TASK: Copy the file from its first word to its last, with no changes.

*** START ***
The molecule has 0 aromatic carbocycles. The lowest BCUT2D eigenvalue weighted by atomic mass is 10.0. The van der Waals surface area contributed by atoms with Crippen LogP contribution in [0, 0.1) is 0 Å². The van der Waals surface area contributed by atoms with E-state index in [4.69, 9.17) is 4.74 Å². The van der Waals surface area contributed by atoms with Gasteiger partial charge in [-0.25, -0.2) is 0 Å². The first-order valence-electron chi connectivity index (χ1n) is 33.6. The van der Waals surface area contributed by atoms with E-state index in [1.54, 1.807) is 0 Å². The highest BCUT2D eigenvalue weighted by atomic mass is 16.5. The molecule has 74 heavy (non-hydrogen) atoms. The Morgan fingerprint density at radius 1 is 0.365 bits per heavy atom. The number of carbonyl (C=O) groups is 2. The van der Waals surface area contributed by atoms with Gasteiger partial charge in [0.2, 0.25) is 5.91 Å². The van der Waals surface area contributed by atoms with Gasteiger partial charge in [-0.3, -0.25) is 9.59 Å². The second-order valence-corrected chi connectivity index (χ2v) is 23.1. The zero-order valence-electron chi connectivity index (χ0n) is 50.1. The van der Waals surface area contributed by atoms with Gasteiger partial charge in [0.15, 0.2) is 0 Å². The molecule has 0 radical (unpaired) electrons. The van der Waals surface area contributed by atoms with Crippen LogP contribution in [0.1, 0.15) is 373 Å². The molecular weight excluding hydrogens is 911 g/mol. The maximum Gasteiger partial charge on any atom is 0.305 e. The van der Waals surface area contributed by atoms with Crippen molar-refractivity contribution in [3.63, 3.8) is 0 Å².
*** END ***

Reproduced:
The molecule has 0 aromatic carbocycles. The lowest BCUT2D eigenvalue weighted by atomic mass is 10.0. The van der Waals surface area contributed by atoms with Crippen LogP contribution in [0, 0.1) is 0 Å². The van der Waals surface area contributed by atoms with E-state index in [4.69, 9.17) is 4.74 Å². The van der Waals surface area contributed by atoms with Gasteiger partial charge in [-0.25, -0.2) is 0 Å². The first-order valence-electron chi connectivity index (χ1n) is 33.6. The van der Waals surface area contributed by atoms with E-state index in [1.54, 1.807) is 0 Å². The highest BCUT2D eigenvalue weighted by atomic mass is 16.5. The molecule has 74 heavy (non-hydrogen) atoms. The Morgan fingerprint density at radius 1 is 0.365 bits per heavy atom. The number of carbonyl (C=O) groups is 2. The van der Waals surface area contributed by atoms with Gasteiger partial charge in [0.2, 0.25) is 5.91 Å². The van der Waals surface area contributed by atoms with Gasteiger partial charge in [-0.3, -0.25) is 9.59 Å². The second-order valence-corrected chi connectivity index (χ2v) is 23.1. The zero-order valence-electron chi connectivity index (χ0n) is 50.1. The van der Waals surface area contributed by atoms with Gasteiger partial charge in [0.15, 0.2) is 0 Å². The molecule has 0 radical (unpaired) electrons. The van der Waals surface area contributed by atoms with Crippen LogP contribution in [0.1, 0.15) is 373 Å². The molecular weight excluding hydrogens is 911 g/mol. The maximum Gasteiger partial charge on any atom is 0.305 e. The van der Waals surface area contributed by atoms with Crippen molar-refractivity contribution in [3.63, 3.8) is 0 Å².